Dr Elspeth Whitby BSc (Hons), MB ChB (Hons), FFDRCSI, PhD
Academic Unit of Reproductive & Developmental Medicine
The University of Sheffield
Tree Root Walk
Office: JW4 56
Tel: +44 (0)114 2713584
Fax: +44 (0)114 2261074
Email : email@example.com
Secretary: Miss Danièle Swain
Tel: +44 (0)114 2268317
Fax: +44 (0)114 2261074
I trained at Manchester University gaining a BSc (Hons) 1987 in Immunology and Oncology and a MB ChB (Hons) in 1990. This stimulated an interest in academic medicine and research.
In 1991 I moved to Sheffield for a medical rotation and then trained in Radiology. My interest in academic medicine continued and in 1998 I joined the University of Sheffield as a part time lecturer and promoted to (part time) senior lecturer in 2003.
I have been instrumental in the development of research and clinical practise in the field of Magnetic Resonance (MR) Imaging of the fetus and neonate providing a top class local service and accepting referrals from all over the UK. I also support development in countries abroad by providing second opinions if required and welcome visitors to the unit.
I provide a clinical MR imaging service and I am actively involved in MDT meetings for both patients with fetal abnormalities or suspected placental invasion and Neonates. I also take part in the genetics/pathology fetal and neonatal MDT.
Imaging the fetus is routine during pregnancy in most countries. Ultrasound is the technique of choice as it is widely available and does not harm the fetus or mother. Despite major advances in ultrasound technology there are situations where it is necessary to know more or see more of the fetus. Magnetic resonance (MR) imaging is possible and during the last 20-25 years research has shown that MR is a valuable adjunct to ultrasound for fetal imaging. Over the last 12 years I have been involved in assessing the value of fetal MR in clinical practice and also developing additional sequences to image specific pathologies.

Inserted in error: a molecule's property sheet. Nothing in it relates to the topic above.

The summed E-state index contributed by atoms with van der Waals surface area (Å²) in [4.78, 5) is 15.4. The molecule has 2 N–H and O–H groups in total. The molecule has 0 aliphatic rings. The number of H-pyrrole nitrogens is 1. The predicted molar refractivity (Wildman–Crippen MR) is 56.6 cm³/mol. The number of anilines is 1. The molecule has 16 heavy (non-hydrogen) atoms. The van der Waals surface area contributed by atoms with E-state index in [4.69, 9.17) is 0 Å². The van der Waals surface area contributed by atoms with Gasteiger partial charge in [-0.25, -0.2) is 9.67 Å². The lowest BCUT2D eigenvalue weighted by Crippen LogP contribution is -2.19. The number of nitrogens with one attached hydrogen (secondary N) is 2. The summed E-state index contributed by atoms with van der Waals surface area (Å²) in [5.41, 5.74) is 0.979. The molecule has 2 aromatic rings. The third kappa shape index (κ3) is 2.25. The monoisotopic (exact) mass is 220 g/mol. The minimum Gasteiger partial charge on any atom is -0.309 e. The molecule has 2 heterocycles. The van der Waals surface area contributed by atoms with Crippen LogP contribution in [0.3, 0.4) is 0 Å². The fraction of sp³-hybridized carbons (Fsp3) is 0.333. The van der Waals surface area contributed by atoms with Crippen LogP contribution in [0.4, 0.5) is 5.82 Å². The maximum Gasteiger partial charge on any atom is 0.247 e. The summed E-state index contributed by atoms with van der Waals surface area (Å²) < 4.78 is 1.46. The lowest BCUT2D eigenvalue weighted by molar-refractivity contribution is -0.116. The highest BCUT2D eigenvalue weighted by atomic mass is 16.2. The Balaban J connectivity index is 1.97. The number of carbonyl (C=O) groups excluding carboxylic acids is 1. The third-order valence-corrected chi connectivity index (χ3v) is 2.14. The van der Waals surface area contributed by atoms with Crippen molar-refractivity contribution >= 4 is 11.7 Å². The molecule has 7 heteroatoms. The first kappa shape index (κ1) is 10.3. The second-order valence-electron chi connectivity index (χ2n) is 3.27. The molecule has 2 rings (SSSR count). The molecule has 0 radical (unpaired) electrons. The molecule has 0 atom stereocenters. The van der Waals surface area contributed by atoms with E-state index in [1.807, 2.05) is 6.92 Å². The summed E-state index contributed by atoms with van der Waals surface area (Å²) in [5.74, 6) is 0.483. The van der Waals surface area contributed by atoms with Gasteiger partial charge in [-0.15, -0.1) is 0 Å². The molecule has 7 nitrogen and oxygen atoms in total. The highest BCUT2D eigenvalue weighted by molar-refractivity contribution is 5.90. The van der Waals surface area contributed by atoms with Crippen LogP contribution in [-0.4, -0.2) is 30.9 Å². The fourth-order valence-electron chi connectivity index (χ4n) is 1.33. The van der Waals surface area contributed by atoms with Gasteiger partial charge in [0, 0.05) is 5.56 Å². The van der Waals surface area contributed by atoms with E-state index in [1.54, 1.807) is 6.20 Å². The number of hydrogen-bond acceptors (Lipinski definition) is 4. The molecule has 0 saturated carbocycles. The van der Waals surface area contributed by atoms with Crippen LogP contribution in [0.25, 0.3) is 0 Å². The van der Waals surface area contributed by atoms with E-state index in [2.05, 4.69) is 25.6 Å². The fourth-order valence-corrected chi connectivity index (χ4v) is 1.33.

Outcome data is essential for such studies and I work closely with my clinical colleagues in neonatology, pathology and obstetrics to collect this data. This has lead to other avenues of research including imaging of the neonate with MR and imaging of the post-mortem fetus and neonate with MR in both the research and clinical settings.
Links have been established with psychology to study how the brain structure, as seen on imaging, relates to development in the term and premature infant.
Collaboration with social sciences allows us to look at the sociology of health, science and technology in fetal imaging and its impact in society.
The placenta plays an important role during the pregnancy and abnormalities of the placenta can affect the mother and the fetus. Recently, I have started to look at the placenta using MR. The majority of the work focuses on developing sequences that can determine whether the placenta has invaded into the uterine wall, if so by how much and at where. This involves a multidisciplinary team to ensure accurate follow up and outcome data.
In all areas of research I aim to translate the results into clinical practice as soon as possible and this means working very closely with clinical colleagues without whom I could not do any research.